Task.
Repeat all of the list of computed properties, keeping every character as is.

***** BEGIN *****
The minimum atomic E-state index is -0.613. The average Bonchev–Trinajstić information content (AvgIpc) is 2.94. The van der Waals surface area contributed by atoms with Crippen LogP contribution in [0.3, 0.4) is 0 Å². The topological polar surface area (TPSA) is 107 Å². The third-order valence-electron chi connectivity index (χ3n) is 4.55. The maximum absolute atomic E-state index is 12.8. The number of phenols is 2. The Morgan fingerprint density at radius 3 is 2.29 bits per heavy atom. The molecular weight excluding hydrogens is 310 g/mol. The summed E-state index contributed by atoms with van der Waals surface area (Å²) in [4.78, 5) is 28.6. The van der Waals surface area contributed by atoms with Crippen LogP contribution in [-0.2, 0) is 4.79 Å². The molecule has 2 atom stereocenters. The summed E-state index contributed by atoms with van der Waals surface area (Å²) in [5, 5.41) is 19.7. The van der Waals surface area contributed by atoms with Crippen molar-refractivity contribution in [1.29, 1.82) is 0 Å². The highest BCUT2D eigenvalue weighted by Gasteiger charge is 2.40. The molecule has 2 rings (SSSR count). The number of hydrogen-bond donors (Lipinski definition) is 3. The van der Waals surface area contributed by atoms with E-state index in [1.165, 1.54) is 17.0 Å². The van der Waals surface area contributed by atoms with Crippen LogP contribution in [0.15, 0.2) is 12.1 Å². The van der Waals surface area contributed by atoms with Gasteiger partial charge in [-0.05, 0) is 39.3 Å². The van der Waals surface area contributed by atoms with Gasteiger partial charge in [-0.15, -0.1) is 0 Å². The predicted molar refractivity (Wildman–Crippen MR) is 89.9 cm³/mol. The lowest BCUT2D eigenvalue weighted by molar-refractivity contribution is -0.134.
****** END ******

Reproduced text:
The minimum atomic E-state index is -0.613. The average Bonchev–Trinajstić information content (AvgIpc) is 2.94. The van der Waals surface area contributed by atoms with Crippen LogP contribution in [0.3, 0.4) is 0 Å². The topological polar surface area (TPSA) is 107 Å². The third-order valence-electron chi connectivity index (χ3n) is 4.55. The maximum absolute atomic E-state index is 12.8. The number of phenols is 2. The Morgan fingerprint density at radius 3 is 2.29 bits per heavy atom. The molecular weight excluding hydrogens is 310 g/mol. The summed E-state index contributed by atoms with van der Waals surface area (Å²) in [4.78, 5) is 28.6. The van der Waals surface area contributed by atoms with Crippen LogP contribution in [-0.2, 0) is 4.79 Å². The molecule has 2 atom stereocenters. The summed E-state index contributed by atoms with van der Waals surface area (Å²) in [5, 5.41) is 19.7. The van der Waals surface area contributed by atoms with Crippen molar-refractivity contribution in [1.29, 1.82) is 0 Å². The highest BCUT2D eigenvalue weighted by Gasteiger charge is 2.40. The molecule has 2 rings (SSSR count). The number of hydrogen-bond donors (Lipinski definition) is 3. The van der Waals surface area contributed by atoms with E-state index in [1.165, 1.54) is 17.0 Å². The van der Waals surface area contributed by atoms with Crippen LogP contribution in [0.15, 0.2) is 12.1 Å². The van der Waals surface area contributed by atoms with Gasteiger partial charge in [-0.05, 0) is 39.3 Å². The van der Waals surface area contributed by atoms with Gasteiger partial charge in [-0.15, -0.1) is 0 Å². The predicted molar refractivity (Wildman–Crippen MR) is 89.9 cm³/mol. The lowest BCUT2D eigenvalue weighted by molar-refractivity contribution is -0.134.